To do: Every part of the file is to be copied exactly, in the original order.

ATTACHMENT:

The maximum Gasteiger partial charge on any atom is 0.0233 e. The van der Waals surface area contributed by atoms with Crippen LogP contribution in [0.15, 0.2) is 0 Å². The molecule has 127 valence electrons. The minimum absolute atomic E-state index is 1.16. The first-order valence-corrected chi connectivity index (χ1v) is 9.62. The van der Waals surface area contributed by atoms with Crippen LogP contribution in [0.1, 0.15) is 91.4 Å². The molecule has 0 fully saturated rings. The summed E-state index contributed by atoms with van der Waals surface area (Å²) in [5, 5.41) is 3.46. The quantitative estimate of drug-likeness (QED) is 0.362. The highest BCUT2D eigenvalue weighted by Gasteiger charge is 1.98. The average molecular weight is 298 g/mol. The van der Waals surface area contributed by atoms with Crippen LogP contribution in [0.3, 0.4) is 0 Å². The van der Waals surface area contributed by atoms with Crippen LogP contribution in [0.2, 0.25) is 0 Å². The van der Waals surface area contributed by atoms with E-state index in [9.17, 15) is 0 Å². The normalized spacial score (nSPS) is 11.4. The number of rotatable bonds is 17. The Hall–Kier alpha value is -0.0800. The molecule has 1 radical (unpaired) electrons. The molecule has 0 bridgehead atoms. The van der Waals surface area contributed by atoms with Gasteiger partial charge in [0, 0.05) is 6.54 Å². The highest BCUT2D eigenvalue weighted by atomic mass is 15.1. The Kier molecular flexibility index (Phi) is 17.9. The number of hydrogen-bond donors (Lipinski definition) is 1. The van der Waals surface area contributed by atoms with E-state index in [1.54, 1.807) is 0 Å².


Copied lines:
The maximum Gasteiger partial charge on any atom is 0.0233 e. The van der Waals surface area contributed by atoms with Crippen LogP contribution in [0.15, 0.2) is 0 Å². The molecule has 127 valence electrons. The minimum absolute atomic E-state index is 1.16. The first-order valence-corrected chi connectivity index (χ1v) is 9.62. The van der Waals surface area contributed by atoms with Crippen LogP contribution in [0.1, 0.15) is 91.4 Å². The molecule has 0 fully saturated rings. The summed E-state index contributed by atoms with van der Waals surface area (Å²) in [5, 5.41) is 3.46. The quantitative estimate of drug-likeness (QED) is 0.362. The highest BCUT2D eigenvalue weighted by Gasteiger charge is 1.98. The average molecular weight is 298 g/mol. The van der Waals surface area contributed by atoms with Crippen LogP contribution in [0.3, 0.4) is 0 Å². The van der Waals surface area contributed by atoms with Crippen LogP contribution in [0.2, 0.25) is 0 Å². The van der Waals surface area contributed by atoms with E-state index in [9.17, 15) is 0 Å². The normalized spacial score (nSPS) is 11.4. The number of rotatable bonds is 17. The Hall–Kier alpha value is -0.0800. The molecule has 1 radical (unpaired) electrons. The molecule has 0 bridgehead atoms. The van der Waals surface area contributed by atoms with Gasteiger partial charge in [0, 0.05) is 6.54 Å². The highest BCUT2D eigenvalue weighted by atomic mass is 15.1. The Kier molecular flexibility index (Phi) is 17.9. The number of hydrogen-bond donors (Lipinski definition) is 1. The van der Waals surface area contributed by atoms with E-state index in [1.54, 1.807) is 0 Å².